As Wild players stretched around the center-ice dot Saturday afternoon, Mike Yeo chopped Dany Heatley on the back of the trousers and yelled, "Good day one, boys!"

Yeo left the ice, walked by some onlookers, smirked and said, "Didn't fall."

Now that would have been an embarrassing start to Yeo's Wild career.

"I love getting on the ice, and to be able to step on the ice for the first time as a head coach in the NHL, it was a heck of a feeling," Yeo said after Day 1 of training camp. "But this day was not about me. It was about our team. We're really trying to build something here -- building our identity and creating the culture."

Wild players put forth the effort and attitude Yeo wanted to see in the initial practice and scrimmage. The scrimmage was fast paced, intense and fun -- fun, unless you were one of the 2,000 Wild fans who showed up to actually see a goal.

Just as pitchers are ahead of hitters on the first day of spring training, the Wild goalies were clearly ahead of the shooters in the first scrimmage as Josh Harding, Dennis Endras, Matt Hackett and Darcy Kuemper stingily refused to give up a goal.

Yep, the Wild's much-talked-about new offense played to a scoreless scrimmage.

"We laid the groundwork to the foundation of our system today," said center Matt Cullen, before laughing hysterically. "We talked a lot about the defensive end. I guess a 0-0 score kind of showed that."

The reality is, most first scrimmages are low-scoring because over the summer, players aren't used to defenders getting right on top of them and having to execute at such a high pace.

"The way they were pressuring pucks and the way they were working was good," Yeo said. "I was real happy the way guys were starting to grasp things in practice and implement it in the game. You can tell it's not habit yet, but when you see them trying to apply some of the things we've been working on, I can't say I was expecting some of the guys to pick it up as quickly as they did."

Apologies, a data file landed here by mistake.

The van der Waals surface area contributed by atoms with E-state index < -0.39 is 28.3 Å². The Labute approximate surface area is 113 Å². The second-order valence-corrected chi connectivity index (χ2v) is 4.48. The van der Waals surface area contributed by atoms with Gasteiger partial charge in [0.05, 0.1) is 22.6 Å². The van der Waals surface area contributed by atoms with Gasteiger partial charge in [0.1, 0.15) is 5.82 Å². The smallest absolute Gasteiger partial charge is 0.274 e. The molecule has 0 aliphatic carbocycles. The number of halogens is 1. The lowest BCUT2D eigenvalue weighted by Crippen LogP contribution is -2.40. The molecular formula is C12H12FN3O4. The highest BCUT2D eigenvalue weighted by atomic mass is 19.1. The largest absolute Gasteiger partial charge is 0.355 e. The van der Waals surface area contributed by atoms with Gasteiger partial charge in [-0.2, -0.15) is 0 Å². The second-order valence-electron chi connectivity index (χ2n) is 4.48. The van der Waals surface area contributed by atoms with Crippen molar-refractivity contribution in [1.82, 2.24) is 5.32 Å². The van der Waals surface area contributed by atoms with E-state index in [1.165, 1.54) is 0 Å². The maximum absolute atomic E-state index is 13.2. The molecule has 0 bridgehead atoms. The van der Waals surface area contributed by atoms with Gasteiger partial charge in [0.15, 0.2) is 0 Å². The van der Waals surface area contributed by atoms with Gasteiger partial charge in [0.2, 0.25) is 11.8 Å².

Three players who stood out were left wing Guillaume Latendresse, goalie Harding and defenseman Jordan Hendry.

Latendresse played 11 games last season because of hip and abdominal problems, Harding missed the year because of torn ligaments in his left knee and Hendry is a former Chicago defenseman on a tryout after blowing out his knee in February.

Latendresse looks strong on his skates and bull-like down low and said he was pleased with how he felt during and after.

"Gui has a lot to give, man," said Cullen, Latendresse's potential linemate. "He's so skilled and talented for a body that big. You can't teach that kind of size."

Harding showed his lateral quickness with an early save on a Cal Clutterbuck one-timer.

"Just to be back competing with the boys, it's been a long time since I've done that," Harding said. "Still working out some kinks, but ... it's holding strong."

Hendry said he is 100 percent and felt he passed the first test.


• Pierre-Marc Bouchard was a no-go, but it has nothing to do with his past concussion problems. Yeo said the right wing tweaked his hamstring. His status for Sunday is uncertain.

• Goalie Niklas Backstrom practiced Saturday but didn't scrimmage because of a sore left knee. Backstrom said it's a little stiff, and the team decided to play it safe in the scrimmage.

• Minutes into the first practice, forward Jed Ortmeyer bowled over assistant coach Darryl Sydor. "What are you doing? I'm the coach," Sydor said jokingly. Quipped Yeo: "Told you we're going to be physical. We even hit the coaches."